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You are here: Home / Amelia Boynton Robinson dies at 104

Amelia Boynton Robinson dies at 104

Amelia Boynton Robinson dies at 104 Civil Rights Icon changed America Final Speech at Cinema for Peace Los Angeles
Amelia Boynton Robinson dies at 104

Civil Rights Icon Amelia Boynton Robinson

Amelia Boynton Robinson, a civil rights activist who almost died helping to lead the Bloody Sunday march in 1965, died early Wednesday at age 104.

In 1965, Amelia Boynton Robinson convinced Martin Luther King to march with her on Selma's bridge to fight for voting rights and forever changed the face of America. Determined to keep on fighting until the end, her last two public appearances were at Cinema for Peace in Los Angeles and at the commemoration of the 1965 March with President Obama at the Edmund Pettus Bridge.

At Cinema for Peace, Amelia said that she was advised against making the trip to Los Angeles due to her age: "But I was determined to come to Los Angeles. As long as I am breathing, I will be sharing our story."

Amelia began her career in Georgia as an educator and then moved to Alabama in the 30’s with her husband Samuel Boynton. Hand in hand, they started fighting for voting rights in the most destitute parts of the state, which in the 60’s led them to focus on Selma and bring their support to the Student Nonviolent Coordinating Committee. This is when she relentlessly exhorted Martin Luther King to come to Alabama and march from Selma to Montgomery, the state capital. After she contacted him three times, MLK finally agreed. Amelia hosted him at her home before the march, which set off from her office.

At the Cinema for Peace in Los Angeles earlier this year, Amelia talked about the situation in 1965: "Black folks were too frightened, white folks were too cruel, but I knew that this march was the way to change."

In March 1965, encouraged by other women who had put their lives at stake in the fight for civil rights, Amelia Boynton together with 600 other demonstrators attempted to cross the Edmund Pettus Bridge in Selma. At the bottom of the bridge, they came across a wall of white state troopers who started firing tear gas and clubbing protesters. Amelia was nearly killed: a trooper struck her on the shoulder and then knocked her to the ground, where another trooper exposed her to tear gas. An appalling photo of her lying unconscious on the ground rapidly hit worldwide news and reached over 60 million people. It was considered pivotal in winning wide popular support for the civil rights movement.

Her actions rapidly paid off as, a few weeks after, the 1965 Voting Rights Act was signed under the presidency of Lyndon B Johnson. Amelia Boynton was invited by Terri Sewell, the first black woman to represent Alabama in Congress, to attend the State of the Union speech. Sewell was strongly devoted to this woman, who had cleared the path for her and many others to come.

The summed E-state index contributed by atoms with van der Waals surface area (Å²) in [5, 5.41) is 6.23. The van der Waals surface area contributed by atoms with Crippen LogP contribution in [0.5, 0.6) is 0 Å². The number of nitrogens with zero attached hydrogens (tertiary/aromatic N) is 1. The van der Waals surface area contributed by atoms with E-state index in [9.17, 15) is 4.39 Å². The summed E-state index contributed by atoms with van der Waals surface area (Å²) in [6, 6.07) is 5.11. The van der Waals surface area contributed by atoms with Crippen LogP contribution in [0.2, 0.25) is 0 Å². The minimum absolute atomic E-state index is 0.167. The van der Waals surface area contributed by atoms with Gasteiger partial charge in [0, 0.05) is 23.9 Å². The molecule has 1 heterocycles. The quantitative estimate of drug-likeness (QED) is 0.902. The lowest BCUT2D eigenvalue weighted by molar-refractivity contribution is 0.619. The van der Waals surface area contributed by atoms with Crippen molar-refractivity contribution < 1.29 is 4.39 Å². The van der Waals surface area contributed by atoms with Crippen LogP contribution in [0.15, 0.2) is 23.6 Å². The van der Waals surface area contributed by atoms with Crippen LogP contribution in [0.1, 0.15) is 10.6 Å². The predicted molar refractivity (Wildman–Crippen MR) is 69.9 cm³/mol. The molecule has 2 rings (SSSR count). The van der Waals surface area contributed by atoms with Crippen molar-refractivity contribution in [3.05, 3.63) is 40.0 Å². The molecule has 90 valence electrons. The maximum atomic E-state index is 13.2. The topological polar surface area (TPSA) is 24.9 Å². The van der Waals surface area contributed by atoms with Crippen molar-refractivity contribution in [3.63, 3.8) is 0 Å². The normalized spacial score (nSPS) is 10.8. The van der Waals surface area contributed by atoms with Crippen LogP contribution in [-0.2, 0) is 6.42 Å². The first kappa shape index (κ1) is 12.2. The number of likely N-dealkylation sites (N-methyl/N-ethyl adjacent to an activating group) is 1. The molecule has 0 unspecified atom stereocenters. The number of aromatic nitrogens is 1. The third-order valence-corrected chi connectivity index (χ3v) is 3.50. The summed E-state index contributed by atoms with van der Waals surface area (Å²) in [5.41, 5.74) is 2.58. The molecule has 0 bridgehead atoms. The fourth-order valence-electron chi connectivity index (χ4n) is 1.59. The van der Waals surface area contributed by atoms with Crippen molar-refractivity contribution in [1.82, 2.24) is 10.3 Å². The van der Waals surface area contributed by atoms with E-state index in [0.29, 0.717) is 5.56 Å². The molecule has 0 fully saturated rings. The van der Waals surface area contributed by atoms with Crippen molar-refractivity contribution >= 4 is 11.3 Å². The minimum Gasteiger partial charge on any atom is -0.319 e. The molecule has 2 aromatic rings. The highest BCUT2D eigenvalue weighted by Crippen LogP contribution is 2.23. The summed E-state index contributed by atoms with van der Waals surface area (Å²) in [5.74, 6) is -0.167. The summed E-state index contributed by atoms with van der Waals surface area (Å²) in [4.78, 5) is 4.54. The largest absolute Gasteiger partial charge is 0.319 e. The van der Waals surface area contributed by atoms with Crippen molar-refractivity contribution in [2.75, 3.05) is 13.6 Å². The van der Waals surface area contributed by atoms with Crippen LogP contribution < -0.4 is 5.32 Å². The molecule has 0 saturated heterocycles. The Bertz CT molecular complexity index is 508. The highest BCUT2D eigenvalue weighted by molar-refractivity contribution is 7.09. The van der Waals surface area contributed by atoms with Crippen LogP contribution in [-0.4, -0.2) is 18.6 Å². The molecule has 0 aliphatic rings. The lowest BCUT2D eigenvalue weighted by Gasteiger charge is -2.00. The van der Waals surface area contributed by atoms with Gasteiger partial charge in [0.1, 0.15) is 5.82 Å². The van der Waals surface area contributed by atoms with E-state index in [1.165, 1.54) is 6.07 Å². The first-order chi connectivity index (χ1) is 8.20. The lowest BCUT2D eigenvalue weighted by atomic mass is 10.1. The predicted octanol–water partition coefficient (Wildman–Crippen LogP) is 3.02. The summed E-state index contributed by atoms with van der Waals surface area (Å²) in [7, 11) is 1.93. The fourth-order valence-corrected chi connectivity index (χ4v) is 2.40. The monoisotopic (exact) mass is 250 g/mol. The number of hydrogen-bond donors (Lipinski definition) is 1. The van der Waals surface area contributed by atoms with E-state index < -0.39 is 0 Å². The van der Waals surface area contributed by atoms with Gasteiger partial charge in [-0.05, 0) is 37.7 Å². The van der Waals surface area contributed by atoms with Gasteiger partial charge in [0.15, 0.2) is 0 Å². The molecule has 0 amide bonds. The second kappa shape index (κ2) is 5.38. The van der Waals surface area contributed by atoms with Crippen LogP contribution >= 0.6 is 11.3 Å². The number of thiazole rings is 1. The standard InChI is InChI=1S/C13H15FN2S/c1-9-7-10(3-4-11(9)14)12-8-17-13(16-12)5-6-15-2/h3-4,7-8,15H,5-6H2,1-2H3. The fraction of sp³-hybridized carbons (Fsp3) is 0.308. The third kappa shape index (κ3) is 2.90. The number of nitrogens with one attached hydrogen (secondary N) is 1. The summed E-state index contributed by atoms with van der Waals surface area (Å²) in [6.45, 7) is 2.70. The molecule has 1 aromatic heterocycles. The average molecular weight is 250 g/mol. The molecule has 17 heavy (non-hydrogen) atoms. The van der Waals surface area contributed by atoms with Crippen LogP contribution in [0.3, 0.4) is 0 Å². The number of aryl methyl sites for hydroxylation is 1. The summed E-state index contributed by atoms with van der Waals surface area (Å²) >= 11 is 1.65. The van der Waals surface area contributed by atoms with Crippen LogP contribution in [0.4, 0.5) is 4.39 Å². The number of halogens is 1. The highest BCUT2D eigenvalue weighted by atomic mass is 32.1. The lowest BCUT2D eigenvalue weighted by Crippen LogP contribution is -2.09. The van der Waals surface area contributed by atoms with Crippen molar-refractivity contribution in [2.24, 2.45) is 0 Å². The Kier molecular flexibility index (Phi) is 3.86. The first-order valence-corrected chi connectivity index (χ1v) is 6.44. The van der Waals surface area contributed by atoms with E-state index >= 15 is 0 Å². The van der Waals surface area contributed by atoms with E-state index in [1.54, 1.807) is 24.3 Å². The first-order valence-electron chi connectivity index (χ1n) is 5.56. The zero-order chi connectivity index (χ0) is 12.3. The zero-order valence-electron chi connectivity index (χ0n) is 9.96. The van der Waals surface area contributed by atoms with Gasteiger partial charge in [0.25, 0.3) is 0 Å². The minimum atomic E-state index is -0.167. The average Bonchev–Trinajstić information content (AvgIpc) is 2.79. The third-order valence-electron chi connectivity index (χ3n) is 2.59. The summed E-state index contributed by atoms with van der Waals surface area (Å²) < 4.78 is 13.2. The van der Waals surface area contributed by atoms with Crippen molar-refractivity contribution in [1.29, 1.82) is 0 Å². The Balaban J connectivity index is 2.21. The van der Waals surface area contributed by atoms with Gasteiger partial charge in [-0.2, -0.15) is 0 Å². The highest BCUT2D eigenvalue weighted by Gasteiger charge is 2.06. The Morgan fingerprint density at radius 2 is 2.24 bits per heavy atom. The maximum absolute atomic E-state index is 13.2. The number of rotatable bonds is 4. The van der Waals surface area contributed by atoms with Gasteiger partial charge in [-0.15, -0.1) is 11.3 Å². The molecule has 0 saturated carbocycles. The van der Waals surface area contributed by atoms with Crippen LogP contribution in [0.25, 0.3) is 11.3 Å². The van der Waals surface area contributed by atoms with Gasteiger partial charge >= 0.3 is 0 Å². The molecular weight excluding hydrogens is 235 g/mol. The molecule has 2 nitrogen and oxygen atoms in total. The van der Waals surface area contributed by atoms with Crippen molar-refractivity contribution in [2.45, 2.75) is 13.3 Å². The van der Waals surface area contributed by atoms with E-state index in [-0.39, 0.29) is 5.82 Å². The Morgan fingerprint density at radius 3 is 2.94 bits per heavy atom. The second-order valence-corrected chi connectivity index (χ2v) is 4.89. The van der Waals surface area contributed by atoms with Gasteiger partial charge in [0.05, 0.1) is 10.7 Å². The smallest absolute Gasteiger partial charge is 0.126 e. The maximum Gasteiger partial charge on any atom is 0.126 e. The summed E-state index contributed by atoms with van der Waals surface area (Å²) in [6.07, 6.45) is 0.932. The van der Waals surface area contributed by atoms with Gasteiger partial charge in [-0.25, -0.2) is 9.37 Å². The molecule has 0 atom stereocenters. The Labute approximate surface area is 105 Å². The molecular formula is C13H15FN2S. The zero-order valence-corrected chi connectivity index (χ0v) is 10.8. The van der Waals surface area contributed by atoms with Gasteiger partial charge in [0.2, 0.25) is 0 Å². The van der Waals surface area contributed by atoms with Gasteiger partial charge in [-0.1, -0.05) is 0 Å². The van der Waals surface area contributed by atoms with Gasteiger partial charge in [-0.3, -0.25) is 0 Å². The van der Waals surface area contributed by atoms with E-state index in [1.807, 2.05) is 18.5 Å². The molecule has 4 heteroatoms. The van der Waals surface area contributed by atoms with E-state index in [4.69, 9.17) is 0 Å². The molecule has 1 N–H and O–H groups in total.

One of her last public appearances was at the Cinema for Peace "Real Life Heroes" Award in Los Angeles in February this year. Cinema for Peace congratulated Amelia Boynton Robinson with a special award for her lifetime achievements presented by Kweku Mandela. That day, Amelia taught us a lesson that should be shared with every generation: "There is no room for hate in a heart. There should only be room for love and for forgiveness."

A month later, President Barack Obama, the nation's first black president, walked over the Edmund Pettus Bridge alongside the resolute Amelia Boynton rolling on her wheelchair for the commemoration of the 1965 March. Fifty years after the massacre of Bloody Sunday, this photo went around the internet showing the victorious image of a woman that achieved so much progress in such a short time.




In Memoriam: Amelia Boynton Robinson

"Amelia started the Selma protest. She wrote to Coretta, who urged her husband to go down to Selma and take a look. Thus began the defining protest of the 1960s Civil Rights Movement. And Amelia was at its heart from day one, when she stood up to Sheriff Jim Clark and was arrested. I read about Amelia and I wrote about Amelia - and finally I met her in person. She was as charming as she was impressive. What a pleasure. What a privilege." - Paul Webb (Screenwriter of the film SELMA)

"I've met many people who have touched me with their words, deeds, and actions, but perhaps the one who affected me most was the one person who I expected it from the least, for she was 102 when we first spoke over the phone. Her super power wasn't reliant on any billion dollar fortune or invincible power. It was her knowledge, grace, words, and voice. She would capture me with the first words she said to me: "I will forever be grateful to make your acquaintance." We talked for sometime about the troubles in the world and then we talked about the light that could shine through that. I was lucky enough to meet her two years later and her charm and grace hadn't diminished at the age of 104. She was still a queen and as she leaves this world all I can say to her is that I will forever be grateful to have made her acquaintance." - Kweku Mandela (Founder of Africa Rising)

"Rosa Parks, Muhammad Ali, Martin Luther King - and Amelia: these are the legends that have helped to make America the land of the free and the home of the brave.” - Jaka Bizilj (Founder and Chairman of Cinema for Peace)

Amelia Boynton's role in the 1965 March is depicted in the award-winning movie "SELMA".

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